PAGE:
Tamara was born on July 7th, 1963 in Polczyn Zdroj. She was the daughter of Anthony and Krystyna Banasiak. She went to elementary school, and then high school in Świdwin, where she lived with her parents. In 1982 she started studying at the Warsaw University of Technology, at the Physics and Math department. She achieved her Master’s degree in 1988. Tamara then started working at a private IT firm, where she worked for a year. In 1989 she started working at Campus Crusade for Christ International full time, where she served the Lord till her death on November 4th, 2017.
Her first assignment was serving with college students in Krakow. That’s where we met and became friends, and later got married in 1993. A year later we moved to Albania, a country that Tamara dearly loved. We returned to Poland in 1995 and got assigned to work with student in Gdansk. That’s where Pawel, and later Marta were born. In 1997 we moved to Warsaw, which Tamara really liked, and it’s where we live to this day. In those years we were involved in several different ministries, such as: the Jesus Film Project, Executive Ministries, CrossRoads, and Global Church Movements. Last few years Tamara focused on latest favorite, text reviewing and editing. In 2011 Tamara enrolled in a graduate course at the University of Warsaw about text editing. She finished in 2013, and since then she was involved only with text review. In 2015 she got interested with a marriage counseling course titled The Art of Marriage. She decided to work on the Polish version of the course and… became the leader of the project. She really enjoyed working on the course. She finished that project in early 2016 and we invited two young couples to participate in the counseling course, which we went through together. Most of the time before her death, she spent working on a new staff training materials.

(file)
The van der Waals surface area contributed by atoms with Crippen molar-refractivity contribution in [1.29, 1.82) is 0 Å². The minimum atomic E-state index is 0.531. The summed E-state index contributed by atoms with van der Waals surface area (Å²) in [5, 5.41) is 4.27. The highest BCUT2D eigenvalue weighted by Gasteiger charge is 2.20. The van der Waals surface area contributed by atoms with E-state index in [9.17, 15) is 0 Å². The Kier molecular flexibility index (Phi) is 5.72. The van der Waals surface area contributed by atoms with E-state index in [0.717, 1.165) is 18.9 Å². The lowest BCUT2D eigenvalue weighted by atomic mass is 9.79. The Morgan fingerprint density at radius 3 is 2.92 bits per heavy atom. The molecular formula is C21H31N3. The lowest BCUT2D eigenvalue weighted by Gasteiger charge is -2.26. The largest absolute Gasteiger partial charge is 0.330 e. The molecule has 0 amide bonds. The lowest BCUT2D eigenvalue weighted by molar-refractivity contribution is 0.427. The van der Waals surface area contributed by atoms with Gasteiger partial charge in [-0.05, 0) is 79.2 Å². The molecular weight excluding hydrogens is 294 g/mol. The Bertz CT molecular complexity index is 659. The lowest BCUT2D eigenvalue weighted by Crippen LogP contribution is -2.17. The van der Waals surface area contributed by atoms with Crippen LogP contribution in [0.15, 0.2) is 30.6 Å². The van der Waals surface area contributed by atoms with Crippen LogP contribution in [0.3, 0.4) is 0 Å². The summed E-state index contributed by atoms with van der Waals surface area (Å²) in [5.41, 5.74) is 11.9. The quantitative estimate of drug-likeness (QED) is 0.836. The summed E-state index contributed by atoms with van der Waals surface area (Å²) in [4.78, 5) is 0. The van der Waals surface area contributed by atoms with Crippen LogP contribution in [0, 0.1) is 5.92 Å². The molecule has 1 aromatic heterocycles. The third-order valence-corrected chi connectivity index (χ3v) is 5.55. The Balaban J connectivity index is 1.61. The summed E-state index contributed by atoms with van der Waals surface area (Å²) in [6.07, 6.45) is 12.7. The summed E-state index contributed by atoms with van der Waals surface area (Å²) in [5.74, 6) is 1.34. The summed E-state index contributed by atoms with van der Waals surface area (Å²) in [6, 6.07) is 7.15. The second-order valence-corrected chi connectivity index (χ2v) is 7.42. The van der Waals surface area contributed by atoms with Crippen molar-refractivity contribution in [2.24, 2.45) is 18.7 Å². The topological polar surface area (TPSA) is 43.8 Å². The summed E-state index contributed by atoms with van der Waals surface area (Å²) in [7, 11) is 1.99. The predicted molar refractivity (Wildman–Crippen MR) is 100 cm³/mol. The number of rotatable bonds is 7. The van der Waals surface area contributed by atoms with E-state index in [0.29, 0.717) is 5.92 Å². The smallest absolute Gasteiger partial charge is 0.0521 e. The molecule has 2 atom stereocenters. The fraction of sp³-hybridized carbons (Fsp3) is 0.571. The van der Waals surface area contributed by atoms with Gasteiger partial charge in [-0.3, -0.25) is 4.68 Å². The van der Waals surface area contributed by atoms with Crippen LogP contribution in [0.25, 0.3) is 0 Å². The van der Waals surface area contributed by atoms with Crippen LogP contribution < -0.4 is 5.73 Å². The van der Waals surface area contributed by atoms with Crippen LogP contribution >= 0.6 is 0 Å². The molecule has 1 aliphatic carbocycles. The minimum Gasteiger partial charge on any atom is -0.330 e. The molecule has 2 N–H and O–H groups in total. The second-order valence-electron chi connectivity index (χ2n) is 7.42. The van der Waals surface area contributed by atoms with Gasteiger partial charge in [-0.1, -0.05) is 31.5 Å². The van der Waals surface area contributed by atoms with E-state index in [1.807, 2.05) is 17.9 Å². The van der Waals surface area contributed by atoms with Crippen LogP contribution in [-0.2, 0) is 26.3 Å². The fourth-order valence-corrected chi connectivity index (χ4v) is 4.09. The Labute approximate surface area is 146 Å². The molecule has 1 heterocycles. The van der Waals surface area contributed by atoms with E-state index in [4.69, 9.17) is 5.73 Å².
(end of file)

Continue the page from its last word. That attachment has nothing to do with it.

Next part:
Tamara had an incredible personality. One of her strengths was the ability to improve things around her. She often said: “What if we would change this a little bit..” She was delicate and sensitive, she never raised her voice.
She could always understand what people wanted to say. She made friends at a slow pace, but for life. She loved to read, solve puzzles, take walks, the seaside and big cities. She appreciated people’s work, the architecture, museums, etc. Her favorite street in Warsaw was Nowy Świat, with its subtle curves and old-fashioned lamps. She was very frugal, and receptive of people’s needs. She would look for notices in newspapers about people in need, and send them care packages for years. They will surely miss Tamara’s help…
We will all miss Tamara and await meeting her on the other side. Maranatha! LORD COME!
We 21st century Christians rarely connect our homes with a place of service. Most of the time when we talk about church service we connect it with a building called a church. But when we take a closer look at the New Testament we discover that homes were the usual places for service.
On the day of Pentecost when the Holy Spirit was sent on the disciples, Peter preached the gospel, about 3,000 people came to faith, and it is written that “they broke bread in their homes and ate together with glad and sincere hearts”. Right from the beginning of the church, homes became the places of service.